Feres v. United States - 340 U.S. 135 (1950)
U.S. Supreme Court
Feres v. United States, 340 U.S. 135 (1950)
Feres v. United States
Argued October 12, 1950
Decided December 4, 1950
340 U.S. 135
The United States is not liable under the Federal Tort Claims Act for injuries to members of the armed forces sustained while on active duty and not on furlough and resulting from the negligence of others in the armed forces. Pp. 340 U. S. 136-146.
(a) The Tort Claims Act should be construed to fit, so far as will comport with its words, into the entire statutory system of remedies against the Government to make a workable, consistent, and equitable whole. P. 340 U. S. 139.
(b) One of the purposes of the Act was to transfer from Congress to the courts the burden of examining tort claims against the Government, and Congress was not burdened with private bills on behalf of military and naval personnel, because a comprehensive system of relief had been authorized by statute for them and their dependents. Pp. 340 U. S. 139-140.
(c) The Act confers on the district courts broad jurisdiction over "civil actions on claims against the United States, for money damages," but it remains for the courts to determine whether any claim is recognizable in law. Pp. 340 U. S. 140-141.
(d) It does not create new causes of action, but merely accepts for the Government liability under circumstances that would bring private liability into existence. P. 340 U. S. 141.
(e) There is no analogous liability of a "private individual" growing out of "like circumstances" when the relationship of the wronged to the wrongdoers in these cases is considered. Pp. 340 U. S. 141-142.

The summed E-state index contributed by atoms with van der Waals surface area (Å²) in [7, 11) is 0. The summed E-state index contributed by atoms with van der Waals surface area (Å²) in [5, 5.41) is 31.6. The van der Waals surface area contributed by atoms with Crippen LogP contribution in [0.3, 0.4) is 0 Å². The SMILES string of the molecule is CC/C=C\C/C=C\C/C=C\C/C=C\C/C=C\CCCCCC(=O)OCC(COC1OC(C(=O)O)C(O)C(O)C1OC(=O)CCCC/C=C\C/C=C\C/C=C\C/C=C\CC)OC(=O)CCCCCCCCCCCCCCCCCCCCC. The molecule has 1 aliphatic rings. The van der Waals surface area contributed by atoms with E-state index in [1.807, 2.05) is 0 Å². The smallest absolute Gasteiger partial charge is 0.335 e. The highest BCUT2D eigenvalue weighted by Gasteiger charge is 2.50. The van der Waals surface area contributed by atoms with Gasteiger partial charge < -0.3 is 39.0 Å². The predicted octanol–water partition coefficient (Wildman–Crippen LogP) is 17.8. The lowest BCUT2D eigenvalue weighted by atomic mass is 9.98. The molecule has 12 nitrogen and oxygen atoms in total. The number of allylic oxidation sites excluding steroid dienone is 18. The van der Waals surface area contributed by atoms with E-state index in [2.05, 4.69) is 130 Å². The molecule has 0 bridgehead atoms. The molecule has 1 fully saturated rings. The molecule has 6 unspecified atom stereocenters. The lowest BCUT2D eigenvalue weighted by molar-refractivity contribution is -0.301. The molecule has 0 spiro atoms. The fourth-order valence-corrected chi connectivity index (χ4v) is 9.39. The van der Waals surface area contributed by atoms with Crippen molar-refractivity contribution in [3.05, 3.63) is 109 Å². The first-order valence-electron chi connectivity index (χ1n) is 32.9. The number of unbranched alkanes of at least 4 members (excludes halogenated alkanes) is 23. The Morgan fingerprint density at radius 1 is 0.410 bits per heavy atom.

(f) The provision of the Act making "the law of the place where the act or omission occurred" govern any consequent liability is inconsistent with an intention to make the Government liable in
the circumstances of these cases, since the relationship of the Government and members of its armed forces is "distinctively federal in character." Pp. 340 U. S. 142-144.
(g) The failure of the Act to provide for any adjustment between the remedy provided therein and other established systems of compensation for injuries or death of those in the armed services is persuasive that the Tort Claims Act was not intended to be applicable in the circumstances of these cases. Pp. 340 U. S. 144-145.
177 F.2d 535 and 178 F.2d 518 affirmed; 18 F.2d 1 reversed.
The cases are stated in the opinion. The orders granting certiorari in Nos. 9 and 29 are reported at 339 U.S. 910, and in No. 31 at 339 U.S. 951. The decisions below in Nos. 9 and 29 are affirmed, and that in No. 31 is reversed, p. 340 U. S. 146.